The following is a transcribed essay of a presentation offered for the Midwestern Marx Panel on Marxism and Human Evolution
Here are some observations on the heroic revolutionary and humanitarian Frederick Engels’s book, The Origin of the Family, Private Property, and the State.
First, let’s discuss and make some inferences from the terms in the title of Engels’s book. The “Family” referred to is the male supremacist family. In the chapter titled The Family, Engels discusses the mother right family and its overthrow. The mother right family is an institution in which descent is traced through the female line. Engels says:
The overthrow of mother right was the world historical defeat of the female sex. The man took command in the home; also, the woman was degraded and reduced to servitude; she became the slave of his lust and a mere instrument for the production of children. This degraded position of woman, especially conspicuous among the Greeks of the heroic and still more of the classical age, has gradually been palliated and glossed over, and sometimes clothed in a milder form: in no sense has it been abolished.
Clearly, Marxists following Engels’s implication here aim to abolish male supremacism in families as well as in income, social, political and economic power: just as we aim to abolish private property.
In the Preface to the First Edition to The Origin, Engels says:
According to the materialistic conception, the determining factor in history is, in the final instance, the production and reproduction of the immediate essentials of life. This, again, is of a twofold character. On the one side, the production of the means of existence, of articles of food and clothing, dwellings, and of the tools necessary for that production; on the other side, the production of human beings themselves, the propagation of the species. The social organization under which the people of a particular historical epoch and a particular country live is determined by both kinds of production: by the stage of development of labor on the one hand and of the family on the other.
This would seem to be an advance over the formulation of the materialistic conception of The Manifesto of the Communist Party- “ The history of all hitherto existing society(2) is the history of class struggles” in that The Manifesto’s formulation emphasizes the struggles of antagonistic productive classes as the determining factor in history; there is no reference to the reproduction of human beings/perpetuation of the species.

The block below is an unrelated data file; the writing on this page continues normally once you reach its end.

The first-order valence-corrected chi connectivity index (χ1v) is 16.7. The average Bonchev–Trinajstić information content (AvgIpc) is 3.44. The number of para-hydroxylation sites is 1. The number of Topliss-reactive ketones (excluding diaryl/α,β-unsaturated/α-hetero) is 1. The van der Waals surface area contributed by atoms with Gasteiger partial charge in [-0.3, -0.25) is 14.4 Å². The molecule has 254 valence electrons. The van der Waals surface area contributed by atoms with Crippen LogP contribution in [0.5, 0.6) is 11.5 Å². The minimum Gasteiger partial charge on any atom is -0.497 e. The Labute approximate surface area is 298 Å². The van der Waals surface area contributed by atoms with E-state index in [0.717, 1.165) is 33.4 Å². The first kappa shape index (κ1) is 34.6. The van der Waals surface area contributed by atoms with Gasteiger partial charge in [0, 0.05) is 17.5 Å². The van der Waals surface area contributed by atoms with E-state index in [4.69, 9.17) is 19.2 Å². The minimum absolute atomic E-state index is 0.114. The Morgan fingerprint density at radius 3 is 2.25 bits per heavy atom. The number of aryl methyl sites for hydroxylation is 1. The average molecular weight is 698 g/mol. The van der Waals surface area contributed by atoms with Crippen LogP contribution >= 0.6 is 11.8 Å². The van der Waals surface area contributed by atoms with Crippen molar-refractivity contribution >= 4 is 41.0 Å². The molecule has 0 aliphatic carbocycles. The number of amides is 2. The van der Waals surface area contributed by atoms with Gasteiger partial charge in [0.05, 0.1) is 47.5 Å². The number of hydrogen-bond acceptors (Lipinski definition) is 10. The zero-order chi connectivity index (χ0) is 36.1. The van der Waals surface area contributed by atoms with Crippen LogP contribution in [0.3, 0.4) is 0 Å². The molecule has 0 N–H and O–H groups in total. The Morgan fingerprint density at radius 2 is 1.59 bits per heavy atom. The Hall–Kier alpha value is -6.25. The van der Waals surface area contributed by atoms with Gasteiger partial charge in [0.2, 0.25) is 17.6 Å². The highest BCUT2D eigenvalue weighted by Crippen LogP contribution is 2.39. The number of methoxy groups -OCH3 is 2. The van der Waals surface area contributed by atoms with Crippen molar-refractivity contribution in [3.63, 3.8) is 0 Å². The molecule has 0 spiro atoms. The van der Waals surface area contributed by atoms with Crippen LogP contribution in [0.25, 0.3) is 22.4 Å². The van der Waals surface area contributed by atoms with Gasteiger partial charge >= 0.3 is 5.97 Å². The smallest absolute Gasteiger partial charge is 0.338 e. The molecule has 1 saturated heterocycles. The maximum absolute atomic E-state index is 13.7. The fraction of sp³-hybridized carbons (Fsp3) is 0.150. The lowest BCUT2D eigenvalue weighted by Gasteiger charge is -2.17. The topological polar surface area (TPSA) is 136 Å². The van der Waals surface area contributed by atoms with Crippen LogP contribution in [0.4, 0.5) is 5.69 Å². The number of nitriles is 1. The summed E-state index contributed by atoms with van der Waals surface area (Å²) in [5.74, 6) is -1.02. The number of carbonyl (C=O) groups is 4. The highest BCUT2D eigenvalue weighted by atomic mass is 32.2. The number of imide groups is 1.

Next with reference to “Private Property” it is the aim of Marxists to abolish it as per The Manifesto: “…the theory of the Communists may be summed up in the single sentence: Abolition of private property.”
That is wise of us Marxists because private property is synonymous with greed (the love of money), slavery, antagonistic economic classes, conquest of land and slaves; and necessarily linked to the state, war, conquest.
The State implies in modus ponens sense of implication private Property: no Private Property, no State. Thus, we Marxists hold that upon abolition of Private Property, the State withers away. The State is not abolished directly, as anarchists hold.
As for the process of abolition of the male supremacist family, I’ll follow Engels’s speculative lead:
Full freedom of marriage can therefore only be generally established when the abolition of capitalist production and of the property relations created by it has removed all the accompanying economic considerations which still exert such a powerful influence on the choice of a marriage partner. For then there is no other motive left except mutual inclination.
Sexual love is by its nature exclusive – although at present this exclusiveness is fully realized only in the woman – the marriage based on sexual love is by its nature individual marriage. We have seen how right Bachofen was in regarding the advance from group marriage to individual marriage as primarily due to the women. Only the step from pairing marriage to monogamy can be put down to the credit of the men, and historically the essence of this was to make the position of the women worse and the infidelities of the men easier. If now the economic considerations also disappear which made women put up with the habitual infidelity of their husbands – concern for their own means of existence and still more for their children’s future – then, according to all previous experience, the equality of woman thereby achieved will tend infinitely more to make men really monogamous than to make women polyandrous.
But what will quite certainly disappear from monogamy are all the features stamped upon it through its origin in property relations; these are, in the first place, supremacy of the man, and, secondly, indissolubility. The supremacy of the man in marriage is the simple consequence of his economic supremacy, and with the abolition of the latter will disappear of itself. The indissolubility of marriage is partly a consequence of the economic situation in which monogamy arose, partly tradition from the period when the connection between this economic situation and monogamy was not yet fully understood and was carried to extremes under a religious form. Today it has already broken through at a thousand points. If only the marriage based on love is moral, then also only the marriage in which love continues. But the intense emotion of individual sex-love varies very much in duration from one individual to another, especially among men, and if affection definitely comes to an end or is supplanted by a new passionate love, separation is a benefit for both partners as well as for society – only people will then be spared having to wade through the useless mire of a divorce case.